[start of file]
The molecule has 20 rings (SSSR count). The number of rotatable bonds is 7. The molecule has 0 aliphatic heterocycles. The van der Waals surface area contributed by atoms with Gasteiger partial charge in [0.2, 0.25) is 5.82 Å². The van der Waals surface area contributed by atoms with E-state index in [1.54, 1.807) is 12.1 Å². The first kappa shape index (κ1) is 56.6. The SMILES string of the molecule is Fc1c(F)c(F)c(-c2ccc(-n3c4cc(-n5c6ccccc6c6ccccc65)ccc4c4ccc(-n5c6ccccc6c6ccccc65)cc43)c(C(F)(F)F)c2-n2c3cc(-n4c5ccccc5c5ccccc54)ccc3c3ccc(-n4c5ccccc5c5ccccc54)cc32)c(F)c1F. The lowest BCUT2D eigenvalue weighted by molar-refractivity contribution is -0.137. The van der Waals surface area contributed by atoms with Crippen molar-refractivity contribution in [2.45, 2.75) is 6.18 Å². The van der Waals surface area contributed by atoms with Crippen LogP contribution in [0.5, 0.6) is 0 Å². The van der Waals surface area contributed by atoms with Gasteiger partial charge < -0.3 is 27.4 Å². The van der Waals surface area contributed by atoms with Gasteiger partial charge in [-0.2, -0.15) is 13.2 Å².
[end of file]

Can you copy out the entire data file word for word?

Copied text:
The molecule has 20 rings (SSSR count). The number of rotatable bonds is 7. The molecule has 0 aliphatic heterocycles. The van der Waals surface area contributed by atoms with Gasteiger partial charge in [0.2, 0.25) is 5.82 Å². The van der Waals surface area contributed by atoms with E-state index in [1.54, 1.807) is 12.1 Å². The first kappa shape index (κ1) is 56.6. The SMILES string of the molecule is Fc1c(F)c(F)c(-c2ccc(-n3c4cc(-n5c6ccccc6c6ccccc65)ccc4c4ccc(-n5c6ccccc6c6ccccc65)cc43)c(C(F)(F)F)c2-n2c3cc(-n4c5ccccc5c5ccccc54)ccc3c3ccc(-n4c5ccccc5c5ccccc54)cc32)c(F)c1F. The lowest BCUT2D eigenvalue weighted by molar-refractivity contribution is -0.137. The van der Waals surface area contributed by atoms with Crippen molar-refractivity contribution in [2.45, 2.75) is 6.18 Å². The van der Waals surface area contributed by atoms with Crippen LogP contribution in [0.5, 0.6) is 0 Å². The van der Waals surface area contributed by atoms with Gasteiger partial charge < -0.3 is 27.4 Å². The van der Waals surface area contributed by atoms with Gasteiger partial charge in [-0.2, -0.15) is 13.2 Å².